Snowden Plays With Putin, and Just Might be a Foreign Spy
So, how did this happen?
NSA leaker Edward Snowden asked Russian President Vladimir Putin about whether Russia uses its own mass surveillance system, in a video during a question-and-answer session on Russian television.
“Does Russia, intercept, store or analyze, in any way, the communications of millions of individuals?” Snowden asked, according to a video clip posted by Russia Today.
The question, which Snowden asked via video from an undisclosed location (not to Putin), afforded Putin the opportunity to set himself up as a greater champion of individual liberty than the American government. Putin took that opportunity and ran with it.
Our intelligence efforts are strictly regulated by our law, so how special forces can use this kind of special equipment to intercept phone calls or follow someone online, and you have to get court permission to stalk a particular person,” Putin said, according to an English translation by Russia Today.
“We don’t have a mass system of such interception and according with our law, it cannot exist,” Putin said.
However, Putin added that “criminals and terrorists” use technology and “of course” Russia’s special services have to use the same means in response.
See, Russia is just a big ol' Teddy bear!
USA Today is asking whether Snowden was/is a foreign intelligence asset.
Western intelligence services must assume that Snowden – either on purpose or inadvertently – has leaked to the Chinese and Russian governments the totality of the information with which he fled the U.S., says Fox, adding it would be “utterly inappropriate and irresponsible” to assume that Snowden had been to those countries and they had been unable to intercept the data.
Other senior intelligence officials share the same concern over Snowden's allegiances. Rep. Mike Rogers, R-Mich., the outgoing chairman of the House Permanent Select Committee on Intelligence, believes Snowden is likely connected with Russian spies.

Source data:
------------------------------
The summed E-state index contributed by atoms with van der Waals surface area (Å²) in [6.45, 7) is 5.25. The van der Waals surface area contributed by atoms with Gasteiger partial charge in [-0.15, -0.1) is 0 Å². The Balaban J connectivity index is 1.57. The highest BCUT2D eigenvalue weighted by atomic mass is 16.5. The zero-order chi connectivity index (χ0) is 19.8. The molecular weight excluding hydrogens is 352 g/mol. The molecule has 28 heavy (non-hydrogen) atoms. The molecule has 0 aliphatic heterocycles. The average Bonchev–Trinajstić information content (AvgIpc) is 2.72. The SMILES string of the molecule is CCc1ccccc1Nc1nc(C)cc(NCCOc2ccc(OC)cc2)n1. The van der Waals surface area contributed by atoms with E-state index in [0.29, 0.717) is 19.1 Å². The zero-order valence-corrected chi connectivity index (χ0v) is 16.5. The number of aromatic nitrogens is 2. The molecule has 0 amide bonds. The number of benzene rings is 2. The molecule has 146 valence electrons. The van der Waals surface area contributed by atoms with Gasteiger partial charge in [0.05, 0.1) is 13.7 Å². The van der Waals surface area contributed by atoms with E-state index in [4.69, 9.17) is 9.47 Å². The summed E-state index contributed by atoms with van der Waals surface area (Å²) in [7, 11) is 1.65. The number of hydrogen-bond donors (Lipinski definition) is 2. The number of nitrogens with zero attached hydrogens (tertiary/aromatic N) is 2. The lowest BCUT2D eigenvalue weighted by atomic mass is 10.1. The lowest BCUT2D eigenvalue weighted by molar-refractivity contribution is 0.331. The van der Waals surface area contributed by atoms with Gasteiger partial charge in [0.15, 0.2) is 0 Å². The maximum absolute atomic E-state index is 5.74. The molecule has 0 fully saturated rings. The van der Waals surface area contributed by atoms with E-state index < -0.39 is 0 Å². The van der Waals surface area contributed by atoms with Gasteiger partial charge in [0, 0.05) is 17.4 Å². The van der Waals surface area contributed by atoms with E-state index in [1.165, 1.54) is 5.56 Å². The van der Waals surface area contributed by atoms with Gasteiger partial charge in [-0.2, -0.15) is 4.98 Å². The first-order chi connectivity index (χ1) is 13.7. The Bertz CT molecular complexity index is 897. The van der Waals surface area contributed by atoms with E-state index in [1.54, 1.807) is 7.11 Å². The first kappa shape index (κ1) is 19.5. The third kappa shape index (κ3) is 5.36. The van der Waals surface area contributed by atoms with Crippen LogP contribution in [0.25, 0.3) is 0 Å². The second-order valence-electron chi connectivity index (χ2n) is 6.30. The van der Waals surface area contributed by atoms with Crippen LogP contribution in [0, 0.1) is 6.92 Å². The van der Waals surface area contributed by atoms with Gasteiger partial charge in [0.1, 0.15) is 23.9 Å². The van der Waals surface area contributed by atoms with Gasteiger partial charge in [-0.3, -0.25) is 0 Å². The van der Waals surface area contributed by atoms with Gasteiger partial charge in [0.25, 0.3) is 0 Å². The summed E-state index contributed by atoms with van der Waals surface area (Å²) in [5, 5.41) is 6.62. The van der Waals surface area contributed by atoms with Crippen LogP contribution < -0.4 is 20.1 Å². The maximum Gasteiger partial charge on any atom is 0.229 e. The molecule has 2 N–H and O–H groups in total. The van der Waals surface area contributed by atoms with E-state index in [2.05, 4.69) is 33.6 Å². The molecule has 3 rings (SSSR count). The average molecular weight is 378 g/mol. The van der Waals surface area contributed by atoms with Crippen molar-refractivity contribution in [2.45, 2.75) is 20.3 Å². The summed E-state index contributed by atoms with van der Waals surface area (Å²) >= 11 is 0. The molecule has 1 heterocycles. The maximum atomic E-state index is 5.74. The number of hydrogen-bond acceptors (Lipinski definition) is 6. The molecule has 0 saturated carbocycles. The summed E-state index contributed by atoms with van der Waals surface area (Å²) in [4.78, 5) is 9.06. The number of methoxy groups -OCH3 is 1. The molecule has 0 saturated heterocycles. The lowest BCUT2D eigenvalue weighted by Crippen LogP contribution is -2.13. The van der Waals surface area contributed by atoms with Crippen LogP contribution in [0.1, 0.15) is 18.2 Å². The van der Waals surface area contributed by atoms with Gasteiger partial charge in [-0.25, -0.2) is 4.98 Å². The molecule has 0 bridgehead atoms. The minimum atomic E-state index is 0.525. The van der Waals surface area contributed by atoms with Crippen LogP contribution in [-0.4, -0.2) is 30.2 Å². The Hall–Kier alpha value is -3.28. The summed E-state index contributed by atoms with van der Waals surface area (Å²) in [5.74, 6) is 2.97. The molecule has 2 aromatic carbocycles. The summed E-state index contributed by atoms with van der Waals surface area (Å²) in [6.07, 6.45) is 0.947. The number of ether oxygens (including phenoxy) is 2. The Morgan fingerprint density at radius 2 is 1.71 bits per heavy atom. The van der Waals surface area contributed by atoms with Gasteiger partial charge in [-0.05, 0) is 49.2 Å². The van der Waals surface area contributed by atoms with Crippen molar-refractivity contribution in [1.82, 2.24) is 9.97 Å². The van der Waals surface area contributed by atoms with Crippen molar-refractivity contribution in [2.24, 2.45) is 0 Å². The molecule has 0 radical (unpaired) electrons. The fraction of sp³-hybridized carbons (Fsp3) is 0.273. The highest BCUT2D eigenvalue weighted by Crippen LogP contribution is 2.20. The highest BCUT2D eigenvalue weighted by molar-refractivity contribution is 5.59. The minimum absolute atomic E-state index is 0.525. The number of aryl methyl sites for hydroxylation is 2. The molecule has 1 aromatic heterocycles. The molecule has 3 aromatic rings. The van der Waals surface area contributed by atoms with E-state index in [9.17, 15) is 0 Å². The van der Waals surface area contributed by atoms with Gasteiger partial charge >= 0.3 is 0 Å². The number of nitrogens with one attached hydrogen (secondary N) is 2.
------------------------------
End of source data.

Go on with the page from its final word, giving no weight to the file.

"We know today no counterintelligence official in the United States does not believe that Mr. Snowden, the NSA contractor, is not under the influence of Russian intelligence services," he said March 23 on NBC's "Meet the Press." "He is actually supporting in an odd way this very activity of brazen brutality and expansionism of Russia. He needs to understand that. And I think Americans need to understand that. We need to put it in proper context."
After today's public exchange with Putin, the support looks a whole lot more direct. Russian intelligence was notorious for spying on foreign journalists during the Socchi Olympics. Given Putin's deep history with the KGB, it's unreasonable to assume that Russia doesn't spy on its own citizens every day.
Snowden's last major public address came via video conference, to SXSW in Austin back in March. During that conference, he had very little to say about Russia, other than to claim that neither Russia nor China had been able to break the encryption he had put on the data he took from the US. But supposing he is telling the truth, there is no way that he can know that with certainty. The safe way to bet is that both China and Russia have what he has.
Exit question: Will the recent Pulitzers based on Snowden's disclosures turn out, years from now, to look just as foolish as the Pulitzer bestowed on Soviet apologist Walter Duranty?